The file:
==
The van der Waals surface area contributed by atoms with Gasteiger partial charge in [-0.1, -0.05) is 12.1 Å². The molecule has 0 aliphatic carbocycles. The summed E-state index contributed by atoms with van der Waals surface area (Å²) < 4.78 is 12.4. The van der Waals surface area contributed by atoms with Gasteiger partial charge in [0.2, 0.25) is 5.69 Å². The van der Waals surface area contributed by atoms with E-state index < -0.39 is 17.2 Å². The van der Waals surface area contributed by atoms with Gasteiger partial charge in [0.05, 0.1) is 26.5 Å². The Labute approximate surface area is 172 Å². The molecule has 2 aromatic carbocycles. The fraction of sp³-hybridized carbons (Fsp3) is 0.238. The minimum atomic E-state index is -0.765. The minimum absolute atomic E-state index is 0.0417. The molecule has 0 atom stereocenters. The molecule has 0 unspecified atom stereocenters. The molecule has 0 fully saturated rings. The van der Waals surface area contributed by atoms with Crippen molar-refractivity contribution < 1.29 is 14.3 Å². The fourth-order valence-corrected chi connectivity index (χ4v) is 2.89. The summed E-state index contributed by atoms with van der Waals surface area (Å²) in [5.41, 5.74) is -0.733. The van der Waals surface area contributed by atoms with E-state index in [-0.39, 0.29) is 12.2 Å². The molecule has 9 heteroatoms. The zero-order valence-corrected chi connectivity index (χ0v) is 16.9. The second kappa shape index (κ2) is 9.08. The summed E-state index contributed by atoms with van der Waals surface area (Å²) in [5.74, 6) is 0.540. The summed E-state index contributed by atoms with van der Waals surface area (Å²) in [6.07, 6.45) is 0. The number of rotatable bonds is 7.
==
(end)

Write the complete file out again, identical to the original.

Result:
The van der Waals surface area contributed by atoms with Gasteiger partial charge in [-0.1, -0.05) is 12.1 Å². The molecule has 0 aliphatic carbocycles. The summed E-state index contributed by atoms with van der Waals surface area (Å²) < 4.78 is 12.4. The van der Waals surface area contributed by atoms with Gasteiger partial charge in [0.2, 0.25) is 5.69 Å². The van der Waals surface area contributed by atoms with E-state index < -0.39 is 17.2 Å². The van der Waals surface area contributed by atoms with Gasteiger partial charge in [0.05, 0.1) is 26.5 Å². The Labute approximate surface area is 172 Å². The molecule has 2 aromatic carbocycles. The fraction of sp³-hybridized carbons (Fsp3) is 0.238. The minimum atomic E-state index is -0.765. The minimum absolute atomic E-state index is 0.0417. The molecule has 0 atom stereocenters. The molecule has 0 unspecified atom stereocenters. The molecule has 0 fully saturated rings. The van der Waals surface area contributed by atoms with Crippen molar-refractivity contribution < 1.29 is 14.3 Å². The fourth-order valence-corrected chi connectivity index (χ4v) is 2.89. The summed E-state index contributed by atoms with van der Waals surface area (Å²) in [5.41, 5.74) is -0.733. The van der Waals surface area contributed by atoms with E-state index in [-0.39, 0.29) is 12.2 Å². The molecule has 9 heteroatoms. The zero-order valence-corrected chi connectivity index (χ0v) is 16.9. The second kappa shape index (κ2) is 9.08. The summed E-state index contributed by atoms with van der Waals surface area (Å²) in [5.74, 6) is 0.540. The summed E-state index contributed by atoms with van der Waals surface area (Å²) in [6.07, 6.45) is 0. The number of rotatable bonds is 7.